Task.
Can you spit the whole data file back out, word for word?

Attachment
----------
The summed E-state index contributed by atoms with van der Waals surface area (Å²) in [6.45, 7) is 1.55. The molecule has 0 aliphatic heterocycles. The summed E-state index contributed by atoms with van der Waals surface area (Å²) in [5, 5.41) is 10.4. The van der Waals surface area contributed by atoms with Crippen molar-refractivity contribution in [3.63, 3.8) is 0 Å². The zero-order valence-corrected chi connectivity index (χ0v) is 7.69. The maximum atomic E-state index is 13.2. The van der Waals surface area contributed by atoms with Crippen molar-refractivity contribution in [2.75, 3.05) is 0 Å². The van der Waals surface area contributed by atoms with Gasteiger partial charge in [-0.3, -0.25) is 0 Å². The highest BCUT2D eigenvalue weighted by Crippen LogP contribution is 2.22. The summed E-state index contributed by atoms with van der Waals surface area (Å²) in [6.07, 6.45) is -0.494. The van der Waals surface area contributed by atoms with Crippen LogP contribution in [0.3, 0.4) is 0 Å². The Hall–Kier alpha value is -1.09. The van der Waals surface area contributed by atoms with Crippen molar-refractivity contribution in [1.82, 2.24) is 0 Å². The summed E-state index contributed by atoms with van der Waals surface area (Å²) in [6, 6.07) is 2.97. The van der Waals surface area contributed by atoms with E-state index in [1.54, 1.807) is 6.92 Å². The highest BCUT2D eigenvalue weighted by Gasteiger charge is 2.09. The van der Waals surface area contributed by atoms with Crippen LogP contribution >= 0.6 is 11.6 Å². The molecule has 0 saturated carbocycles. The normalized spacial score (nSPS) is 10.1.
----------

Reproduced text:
The summed E-state index contributed by atoms with van der Waals surface area (Å²) in [6.45, 7) is 1.55. The molecule has 0 aliphatic heterocycles. The summed E-state index contributed by atoms with van der Waals surface area (Å²) in [5, 5.41) is 10.4. The van der Waals surface area contributed by atoms with Crippen molar-refractivity contribution in [3.63, 3.8) is 0 Å². The zero-order valence-corrected chi connectivity index (χ0v) is 7.69. The maximum atomic E-state index is 13.2. The van der Waals surface area contributed by atoms with Crippen molar-refractivity contribution in [2.75, 3.05) is 0 Å². The van der Waals surface area contributed by atoms with Gasteiger partial charge in [-0.3, -0.25) is 0 Å². The highest BCUT2D eigenvalue weighted by Crippen LogP contribution is 2.22. The summed E-state index contributed by atoms with van der Waals surface area (Å²) in [6.07, 6.45) is -0.494. The van der Waals surface area contributed by atoms with Crippen LogP contribution in [0.3, 0.4) is 0 Å². The Hall–Kier alpha value is -1.09. The van der Waals surface area contributed by atoms with Crippen molar-refractivity contribution in [1.82, 2.24) is 0 Å². The summed E-state index contributed by atoms with van der Waals surface area (Å²) in [6, 6.07) is 2.97. The van der Waals surface area contributed by atoms with E-state index in [1.54, 1.807) is 6.92 Å². The highest BCUT2D eigenvalue weighted by Gasteiger charge is 2.09. The van der Waals surface area contributed by atoms with Crippen LogP contribution >= 0.6 is 11.6 Å². The molecule has 0 saturated carbocycles. The normalized spacial score (nSPS) is 10.1.